In news from the supply chain, demand for Apple’s next iPhone is seemingly uncertain. And a new patent contradicts earlier reports surrounding a new body temperature sensor for Apple Watch.
Uncertain iPhone 14 demand
As first reported by Macrumors, a report from Digitimes cites uncertainty in Apple’s iPhone supply chain. Suppliers have spoken to Digitimes to outline concerns surrounding forecasted demand for the rumoured iPhone 14 series.
While suppliers have been ramping up production capacity for key components in recent weeks, it seems that possible price hikes for the new models have caused concern. The iPhone 14 may start with 256GB of storage and use a variety of new components. When combined with worldwide inflation and other economic headwinds, price increases are likely.
The AppleTLDR take
Suppliers are spooked. I get it. Digitimes has currently published scarce details behind a paywalled page so it isn’t clear where the information has come from. Further details will likely emerge tomorrow. But the key message here is that suppliers think price increases will reduce consumer demand. If proven out, Apple might cut orders. Bad for the suppliers.
A new precision temperature sensor for Apple Watch
Apple has been granted a new patent for an electronic ‘temperature gradient’ sensor. The images below describe a sensor that in its simplest terms contains two major components. A thermometer of sorts in the form of a differential temperature probe and a temperature sensor.
The new sensor could be installed into the back crystal of the Apple Watch. It would work by measuring the difference between the temperature at two points. The point that the probe makes contact with the skin and the point at which the probe makes contact with the temperature sensor.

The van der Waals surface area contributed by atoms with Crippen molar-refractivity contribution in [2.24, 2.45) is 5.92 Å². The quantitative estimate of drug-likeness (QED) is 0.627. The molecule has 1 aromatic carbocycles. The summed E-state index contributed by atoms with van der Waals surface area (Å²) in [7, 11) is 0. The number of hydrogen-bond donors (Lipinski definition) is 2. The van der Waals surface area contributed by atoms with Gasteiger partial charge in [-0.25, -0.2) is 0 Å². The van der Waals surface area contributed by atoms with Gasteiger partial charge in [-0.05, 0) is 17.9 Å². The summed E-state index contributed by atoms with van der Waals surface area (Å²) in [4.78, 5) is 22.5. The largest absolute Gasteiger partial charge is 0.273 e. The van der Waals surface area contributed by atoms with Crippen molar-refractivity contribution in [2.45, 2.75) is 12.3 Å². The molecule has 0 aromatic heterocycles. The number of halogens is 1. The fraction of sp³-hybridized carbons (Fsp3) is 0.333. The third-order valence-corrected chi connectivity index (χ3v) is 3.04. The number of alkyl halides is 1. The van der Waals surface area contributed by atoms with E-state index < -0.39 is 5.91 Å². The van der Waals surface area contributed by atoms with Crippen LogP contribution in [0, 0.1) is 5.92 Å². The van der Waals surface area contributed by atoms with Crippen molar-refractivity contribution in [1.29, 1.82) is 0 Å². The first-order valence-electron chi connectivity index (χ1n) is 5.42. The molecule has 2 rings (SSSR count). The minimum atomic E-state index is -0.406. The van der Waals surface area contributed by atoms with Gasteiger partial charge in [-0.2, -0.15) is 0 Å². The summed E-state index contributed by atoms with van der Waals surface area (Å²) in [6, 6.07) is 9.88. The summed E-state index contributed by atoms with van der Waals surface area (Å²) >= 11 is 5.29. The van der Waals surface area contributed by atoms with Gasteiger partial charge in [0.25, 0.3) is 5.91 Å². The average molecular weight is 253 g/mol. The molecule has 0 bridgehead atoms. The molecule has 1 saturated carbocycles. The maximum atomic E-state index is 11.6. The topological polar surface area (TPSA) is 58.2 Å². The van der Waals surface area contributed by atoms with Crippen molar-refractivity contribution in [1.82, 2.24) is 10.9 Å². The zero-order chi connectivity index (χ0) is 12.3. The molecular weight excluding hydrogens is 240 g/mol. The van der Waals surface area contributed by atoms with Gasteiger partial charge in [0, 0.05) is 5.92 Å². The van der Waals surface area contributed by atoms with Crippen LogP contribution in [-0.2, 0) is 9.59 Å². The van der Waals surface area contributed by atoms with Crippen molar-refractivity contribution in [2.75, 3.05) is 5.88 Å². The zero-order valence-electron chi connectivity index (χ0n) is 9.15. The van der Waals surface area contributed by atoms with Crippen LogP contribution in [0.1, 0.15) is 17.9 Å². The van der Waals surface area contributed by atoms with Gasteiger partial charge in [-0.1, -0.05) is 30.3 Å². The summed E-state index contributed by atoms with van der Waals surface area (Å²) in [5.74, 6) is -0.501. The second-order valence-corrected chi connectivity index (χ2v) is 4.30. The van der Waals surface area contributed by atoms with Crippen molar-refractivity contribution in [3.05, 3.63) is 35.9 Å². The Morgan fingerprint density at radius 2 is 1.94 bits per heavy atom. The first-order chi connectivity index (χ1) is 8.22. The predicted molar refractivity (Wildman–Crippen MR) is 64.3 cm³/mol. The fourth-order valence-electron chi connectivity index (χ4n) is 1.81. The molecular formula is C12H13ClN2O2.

The patent goes further to explain that such a system can be used to measure “absolute temperature”, in other words, a precise temperature reading. This is far from the crude and rudimentary system that was rumoured by Mark Gurman, Kuo and others.
They claim that the next Apple Watch will indeed have a body temperature sensor but that the readings will be basic. Users would be advised if they might have a high temperature for example but without granular or “absolute data”. The patent filing would seem to be a total contradiction.
It’s worth noting that patent filings are not indicative of a shipping product. But it does give us some insight into Apple’s goals for a future Apple Watch, be that Series 8 or later.
Featured image is property of AppleTLDR.